The U.S. Energy Information Administration (EIA) released its weekly petroleum status report Thursday morning. U.S. commercial crude inventories decreased by 6.4 million barrels last week, maintaining a total U.S. commercial crude inventory of 509.9 million barrels. The commercial crude inventory remained in the upper half of the average range for this time of year.
Wednesday evening the American Petroleum Institute (API) reported that crude inventories fell by whopping 8.7 million barrels in the week ending May 26. API also reported gasoline supplies decreased by 1.73 million barrels and distillate inventories decreased by 124,000 barrels. For the same period, an S&P Global Platts survey of analysts had consensus estimates for a decrease of 3.2 million barrels in crude inventories, a decrease of a million barrels in gasoline inventories, and a drop of 300,000 barrels in distillate stockpiles.
Total gasoline inventories decreased by 2.9 million barrels last week, according to the EIA, and remain near the upper limit of the five-year average range. Total motor gasoline supplied (the agency’s measure of consumption) averaged 9.6 million barrels a day for the past four weeks, down by 0.7% compared with the same period a year ago.
At last week’s meeting of OPEC, the cartel and its partners agreed to extend their production cuts of around 1.6 million barrels a day through the end of March 2018. Many analysts believe that absent a further cut to production, the extension of the current cuts won’t reduce global inventories sufficiently to return the supply-demand balance that OPEC members seek.
In fact, Saudi Arabia’s oil minister said that the cartel and its partners are committed to seeing global supply reach its five-year average by the end of the year. Oil markets, on the contrary, don’t want to hear about the situation in six months. As always, traders want to know what the oil producers are going to do right now.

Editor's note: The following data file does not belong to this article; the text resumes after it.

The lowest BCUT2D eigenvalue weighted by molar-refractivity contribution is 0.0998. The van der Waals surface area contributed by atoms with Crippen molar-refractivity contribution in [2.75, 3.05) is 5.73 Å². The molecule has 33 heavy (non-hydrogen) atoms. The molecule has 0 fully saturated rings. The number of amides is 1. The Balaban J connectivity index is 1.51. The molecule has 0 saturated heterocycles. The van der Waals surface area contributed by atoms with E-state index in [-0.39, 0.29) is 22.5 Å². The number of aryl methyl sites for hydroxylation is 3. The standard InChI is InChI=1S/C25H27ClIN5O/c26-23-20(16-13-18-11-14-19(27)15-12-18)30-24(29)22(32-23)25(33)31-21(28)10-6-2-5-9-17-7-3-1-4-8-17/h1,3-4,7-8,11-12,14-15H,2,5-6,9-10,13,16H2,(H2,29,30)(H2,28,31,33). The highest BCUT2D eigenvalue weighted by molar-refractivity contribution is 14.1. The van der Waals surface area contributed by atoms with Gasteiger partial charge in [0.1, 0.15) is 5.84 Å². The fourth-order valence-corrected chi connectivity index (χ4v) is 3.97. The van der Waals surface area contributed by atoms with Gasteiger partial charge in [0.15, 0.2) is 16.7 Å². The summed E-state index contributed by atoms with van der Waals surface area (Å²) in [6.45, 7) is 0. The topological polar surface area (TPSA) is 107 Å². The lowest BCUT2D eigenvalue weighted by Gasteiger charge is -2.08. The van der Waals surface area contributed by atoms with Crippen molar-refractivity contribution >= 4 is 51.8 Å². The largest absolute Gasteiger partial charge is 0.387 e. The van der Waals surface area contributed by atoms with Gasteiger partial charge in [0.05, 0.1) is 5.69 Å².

And because the answer seems to be just to hang on, markets chopped crude prices and have shown little enthusiasm for future prices either.
Before the EIA report, benchmark West Texas Intermediate (WTI) crude for July delivery traded up about 0.3% at around $48.56 a barrel and slipped to $48.44 shortly after the report’s release. Within a few minutes, however, the price had jumped to $49.07, up about 1.4% for the day. WTI crude settled at $48.32 on Wednesday. The 52-week range on July futures is $44.13 to $58.15.
Distillate inventories increased by 400,000 barrels last week and moved to near the upper limit of the average range for this time of year. Distillate product supplied averaged 4.2 million barrels a day over the past four weeks, up by 3% compared with the same period last year. Distillate production averaged over 5.2 million barrels a day last week, up slightly compared with the prior week’s production.
For the past week, crude imports averaged 8 million barrels a day, down by about 309,000 barrels a day compared with the previous week. Refineries were running at 95% of capacity, with daily input averaging over 17.5 million barrels a day, about 229,000 barrels a day more than the previous week’s average.
According to AAA, the current national average pump price per gallon of regular gasoline is $2.381, up just over a penny from $2.372 a week ago and down about half a penny per gallon compared with the month-ago price. Last year at this time, a gallon of regular gasoline cost $2.322 on average in the United States.
Here is a look at how share prices for two blue-chip stocks and two exchange traded funds reacted to this latest report.
Exxon Mobil Corp. (NYSE: XOM) traded up about 0.2%, at $80.68 in a 52-week range of $80.19 to $95.55, and the low was posted this morning. Over the past 12 months, Exxon stock has traded down about 9.6%.
Chevron Corp. (NYSE: CVX) traded up about 0.2%, at $103.68 in a 52-week range of $97.53 to $119.00. As of last night’s close, Chevron shares have added about 2.3% over the past 12 months.
The United States Oil ETF (NYSEMKT: USO) traded up about 10.4%, at $10.10 in a 52-week range of $9.23 to $12.45.
The VanEck Vectors Oil Services ETF (NYSEMKT: OIH) traded up about 0.7% to $26.12, in a 52-week range of $25.42 to $36.35.